2009 Fantasy Baseball Preview: First Basemen

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If you do a detailed search for rankings of first basemen for your 2009 fantasy league, the only consistent thing you’ll see is: 1. Albert Pujols, STL.

After King Albert, first basemen ranked 2 through 7 is a toss up. Some fantasy pundits believe Detroit’s Miguel Cabrera is the next best 1B after Pujols, while others still feel that Philadelphia’s Ryan Howard deserves the No. 2 spot. One of the Yankees’ big offseasons signings, Mark Teixeira, is also getting some love behind Pujols, while Milwaukee’s Prince Fielder, Minnesota’s Justin Morneau and San Diego’s Adrian Gonzalez are floating anywhere from No. 4 to No. 7.

What’s the deal? After Pujols, how do you value the first basemen that fall 2 through 7? By home run totals? By age? In the case of Fielder, by the size of their waistbands? First and foremost, you can’t go wrong with any of the first basemen in the top 7, if not the top 10. They’ll all give you good to great home run and RBI totals and if you’re lucky, a couple will even hit .300 and produce 100 runs.

In an effort to sort out the mess, here’s the way we see the top 7 for first basemen in 2009:

Albert Pujols, St. Louis Cardinals
There’s no debate – Pujols is still the Ferrari of first basemen. Sure, you’ll have to worry about him breaking down throughout the season, but word is he’s healthy and he has always been consistent. There’s no reason he won’t accomplish what he did last year (.357-37-116-100) and there’s no reason to believe he’s slowing down at 29. He’s a stud – there’s not much else to say.

Miguel CabreraMiguel Cabrera, Detroit Tigers
Many owners expected Cabrera’s move from South Florida to Motown to be an instant hit from the start but much like the Tigers themselves, Miguel struggled early on. But unlike Detroit’s miserable season, Cabrera wound up finishing with solid numbers, hitting .292 with 37 home runs and producing 127 ribbies and 85 runs scored. Now that he’s got a full season in the AL under his belt, there’s no reason to believe he won’t top the .300 mark in average this year and come close to the home run, RBI and run totals he produced a season ago. A healthy Curtis Granderson and Gary Sheffield would go a long way in helping Cabrera put up big numbers in ’08, as well. Added bonus: he still qualifies as a third basemen, too, which gives him more value than Ryan Howard, Mark Teixeria, Justin Morneau and Prince Fielder.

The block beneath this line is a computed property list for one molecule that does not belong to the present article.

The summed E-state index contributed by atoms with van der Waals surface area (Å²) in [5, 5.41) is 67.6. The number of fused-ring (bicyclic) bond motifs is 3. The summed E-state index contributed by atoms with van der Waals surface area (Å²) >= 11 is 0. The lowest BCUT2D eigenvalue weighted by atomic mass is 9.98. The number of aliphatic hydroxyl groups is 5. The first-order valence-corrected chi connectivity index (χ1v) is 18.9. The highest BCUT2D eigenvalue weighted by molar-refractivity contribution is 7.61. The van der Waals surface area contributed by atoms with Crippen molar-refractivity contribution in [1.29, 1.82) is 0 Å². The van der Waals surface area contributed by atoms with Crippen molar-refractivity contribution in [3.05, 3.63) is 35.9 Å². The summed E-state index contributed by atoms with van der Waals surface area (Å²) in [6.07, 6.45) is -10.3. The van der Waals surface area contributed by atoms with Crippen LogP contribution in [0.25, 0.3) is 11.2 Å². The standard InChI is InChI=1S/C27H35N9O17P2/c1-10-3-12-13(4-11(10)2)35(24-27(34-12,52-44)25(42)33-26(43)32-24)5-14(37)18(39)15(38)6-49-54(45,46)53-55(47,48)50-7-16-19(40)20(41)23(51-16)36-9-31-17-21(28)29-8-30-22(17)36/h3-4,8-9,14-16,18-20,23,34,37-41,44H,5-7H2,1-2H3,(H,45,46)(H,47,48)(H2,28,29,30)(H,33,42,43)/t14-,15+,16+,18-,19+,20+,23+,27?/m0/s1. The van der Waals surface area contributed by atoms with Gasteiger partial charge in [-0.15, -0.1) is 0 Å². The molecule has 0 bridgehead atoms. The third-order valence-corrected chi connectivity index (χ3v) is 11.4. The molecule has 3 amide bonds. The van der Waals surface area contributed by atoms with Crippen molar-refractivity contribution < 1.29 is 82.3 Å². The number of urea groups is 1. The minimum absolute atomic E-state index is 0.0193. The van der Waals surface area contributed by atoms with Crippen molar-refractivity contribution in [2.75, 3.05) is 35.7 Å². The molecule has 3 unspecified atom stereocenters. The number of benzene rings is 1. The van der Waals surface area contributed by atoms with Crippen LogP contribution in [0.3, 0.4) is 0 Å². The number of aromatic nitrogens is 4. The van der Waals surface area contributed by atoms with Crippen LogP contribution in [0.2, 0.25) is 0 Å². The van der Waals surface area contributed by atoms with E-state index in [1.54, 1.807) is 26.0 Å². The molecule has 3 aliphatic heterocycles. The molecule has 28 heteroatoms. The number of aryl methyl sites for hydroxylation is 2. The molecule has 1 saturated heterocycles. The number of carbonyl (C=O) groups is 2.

Mark Teixeira, New York Yankees
Teixeira could make a case for being No. 2 behind Pujols, but not unlike other fantasy pundits, we believe that Cabrera could have an MVP-type season this year in Detroit. Teixeira won’t match Howard’s home run or RBI totals, but he could bat close to 50 points higher with much fewer strikeouts. Teixeira will also benefit from playing in a loaded Yankees’ lineup and at 28 years old, he’s in the prime of his career.

Ryan Howard, Philadelphia Phillies